“Harvey Haddix stepped onto the rain-softened mound and exhaled. It was May 26, 1959, nearing 10 o’clock on a muggy night in half-empty Milwaukee County Municipal Stadium. Dark clouds loomed overhead in the windswept sky, lightning flickered in the distance. There were two outs in the bottom of the ninth inning, and the Pittsburgh Pirates lefthander tugged at the bill of his black cap, glared at his catcher from underneath and nodded.

Not one player on the field had said anything to him that even hinted at what he was on the verge of accomplishing. Later, when Haddix stepped up to bat, Milwaukee Braves catcher Del Crandall would break the silence and state the obvious: ‘Hey, you’re pitching a pretty good game.’” (“The Greatest Game Ever Pitched,” Sports Illustrated Vault, June 1, 2009, by Robert Chen)

Milwaukee County Stadium, circa 1959.

All night he’d been blessed with impeccable control – “I could have put a cup on either corner of the plate and hit it,” Haddix would later say. Haddix retired 36 consecutive batters in 12 innings, essentially relying on two pitches: fastball and slider. The challenge for him was that the Braves’ pitcher, Lew Burdette, was also pitching a shutout. Now, Burdette’s game was no perfect game: he gave up 12 hits over the course of 13 innings to the Pirates. The problem for the Buccos, was, however, that they just couldn’t close the deal. Every time they got close to scoring a run, something went wrong and the inning was over.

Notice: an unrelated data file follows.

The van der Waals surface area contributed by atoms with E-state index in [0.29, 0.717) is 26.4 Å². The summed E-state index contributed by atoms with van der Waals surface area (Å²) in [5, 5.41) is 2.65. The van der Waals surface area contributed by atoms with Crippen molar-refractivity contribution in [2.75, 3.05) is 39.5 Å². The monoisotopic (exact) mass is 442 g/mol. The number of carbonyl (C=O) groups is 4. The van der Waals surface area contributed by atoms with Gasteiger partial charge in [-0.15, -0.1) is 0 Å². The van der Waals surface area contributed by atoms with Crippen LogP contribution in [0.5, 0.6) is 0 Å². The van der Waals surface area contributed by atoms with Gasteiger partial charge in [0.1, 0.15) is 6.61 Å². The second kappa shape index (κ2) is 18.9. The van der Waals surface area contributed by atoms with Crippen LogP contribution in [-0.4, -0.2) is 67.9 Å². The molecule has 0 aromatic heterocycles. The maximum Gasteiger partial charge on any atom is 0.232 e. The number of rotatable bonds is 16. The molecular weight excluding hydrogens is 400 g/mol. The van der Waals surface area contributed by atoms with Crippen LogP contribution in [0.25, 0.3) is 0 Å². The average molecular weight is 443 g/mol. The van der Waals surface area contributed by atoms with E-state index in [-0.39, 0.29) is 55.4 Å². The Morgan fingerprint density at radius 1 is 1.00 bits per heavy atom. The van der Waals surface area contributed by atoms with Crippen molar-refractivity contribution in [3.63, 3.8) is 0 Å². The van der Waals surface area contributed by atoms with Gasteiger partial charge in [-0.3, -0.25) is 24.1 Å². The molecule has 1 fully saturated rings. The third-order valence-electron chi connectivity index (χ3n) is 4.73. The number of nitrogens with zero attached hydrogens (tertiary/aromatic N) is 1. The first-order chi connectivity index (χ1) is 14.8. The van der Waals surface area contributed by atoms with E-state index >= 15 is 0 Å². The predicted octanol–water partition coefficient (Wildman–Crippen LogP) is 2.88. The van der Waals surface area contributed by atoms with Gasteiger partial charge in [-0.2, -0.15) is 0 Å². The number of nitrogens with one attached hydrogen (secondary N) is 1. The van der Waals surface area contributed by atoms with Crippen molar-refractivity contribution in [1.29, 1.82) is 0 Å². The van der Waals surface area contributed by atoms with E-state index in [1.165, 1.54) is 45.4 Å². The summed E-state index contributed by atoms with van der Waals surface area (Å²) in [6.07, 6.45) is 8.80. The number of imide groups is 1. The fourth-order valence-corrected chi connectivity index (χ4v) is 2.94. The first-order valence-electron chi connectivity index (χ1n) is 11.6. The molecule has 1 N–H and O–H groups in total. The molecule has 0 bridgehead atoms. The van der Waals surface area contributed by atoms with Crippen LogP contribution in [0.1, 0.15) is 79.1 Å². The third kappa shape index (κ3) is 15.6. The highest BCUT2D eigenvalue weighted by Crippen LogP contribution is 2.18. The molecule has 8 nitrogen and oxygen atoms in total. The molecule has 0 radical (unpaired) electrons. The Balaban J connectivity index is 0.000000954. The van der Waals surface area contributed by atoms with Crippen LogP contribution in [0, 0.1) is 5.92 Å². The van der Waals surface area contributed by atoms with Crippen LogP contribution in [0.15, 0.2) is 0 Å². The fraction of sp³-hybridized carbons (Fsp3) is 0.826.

“Facing one of the National League’s most feared lineups, the 33-year-old was one out away from pitching the seventh perfect game in major league history. By now radio stations across the country, as far west as Los Angeles, and as far east as North Carolina, had picked up the broadcast of KDKA in Pittsburgh. Just outside Springfield, Ohio, Haddix’s wife, Marcia, sat in the family car in her mother’s driveway and listened to static-filled radio play-by-play.” (Chen, 2009)

Haddix’s perfect game bid ended in the 13th, when Pirates third baseman Don Hoak had a fielding error that allowed Felix Mantilla of the Braves to reach base. Mantilla then advanced to second on a sac bunt by the Braves’ Eddie Matthews, which was then followed by an intentional walk to Hank Aaron. So it was first and second with one out.